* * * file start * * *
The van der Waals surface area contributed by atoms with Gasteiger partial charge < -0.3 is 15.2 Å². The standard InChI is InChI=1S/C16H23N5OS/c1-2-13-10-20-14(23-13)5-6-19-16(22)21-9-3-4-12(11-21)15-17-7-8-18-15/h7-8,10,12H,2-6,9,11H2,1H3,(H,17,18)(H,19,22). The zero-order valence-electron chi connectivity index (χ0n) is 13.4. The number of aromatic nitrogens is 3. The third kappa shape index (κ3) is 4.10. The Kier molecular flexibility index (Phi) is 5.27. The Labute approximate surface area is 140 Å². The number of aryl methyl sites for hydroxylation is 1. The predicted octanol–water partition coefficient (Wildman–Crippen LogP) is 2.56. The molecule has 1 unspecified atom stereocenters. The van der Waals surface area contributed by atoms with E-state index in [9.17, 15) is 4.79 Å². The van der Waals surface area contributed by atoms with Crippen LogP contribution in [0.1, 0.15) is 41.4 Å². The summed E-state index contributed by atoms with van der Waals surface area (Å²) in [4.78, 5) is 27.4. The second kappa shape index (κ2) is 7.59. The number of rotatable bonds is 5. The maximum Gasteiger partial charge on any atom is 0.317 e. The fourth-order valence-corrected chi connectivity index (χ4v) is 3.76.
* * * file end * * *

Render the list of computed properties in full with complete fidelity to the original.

The van der Waals surface area contributed by atoms with Gasteiger partial charge < -0.3 is 15.2 Å². The standard InChI is InChI=1S/C16H23N5OS/c1-2-13-10-20-14(23-13)5-6-19-16(22)21-9-3-4-12(11-21)15-17-7-8-18-15/h7-8,10,12H,2-6,9,11H2,1H3,(H,17,18)(H,19,22). The zero-order valence-electron chi connectivity index (χ0n) is 13.4. The number of aromatic nitrogens is 3. The third kappa shape index (κ3) is 4.10. The Kier molecular flexibility index (Phi) is 5.27. The Labute approximate surface area is 140 Å². The number of aryl methyl sites for hydroxylation is 1. The predicted octanol–water partition coefficient (Wildman–Crippen LogP) is 2.56. The molecule has 1 unspecified atom stereocenters. The van der Waals surface area contributed by atoms with E-state index in [9.17, 15) is 4.79 Å². The van der Waals surface area contributed by atoms with Crippen LogP contribution in [0.1, 0.15) is 41.4 Å². The summed E-state index contributed by atoms with van der Waals surface area (Å²) in [4.78, 5) is 27.4. The second kappa shape index (κ2) is 7.59. The number of rotatable bonds is 5. The maximum Gasteiger partial charge on any atom is 0.317 e. The fourth-order valence-corrected chi connectivity index (χ4v) is 3.76.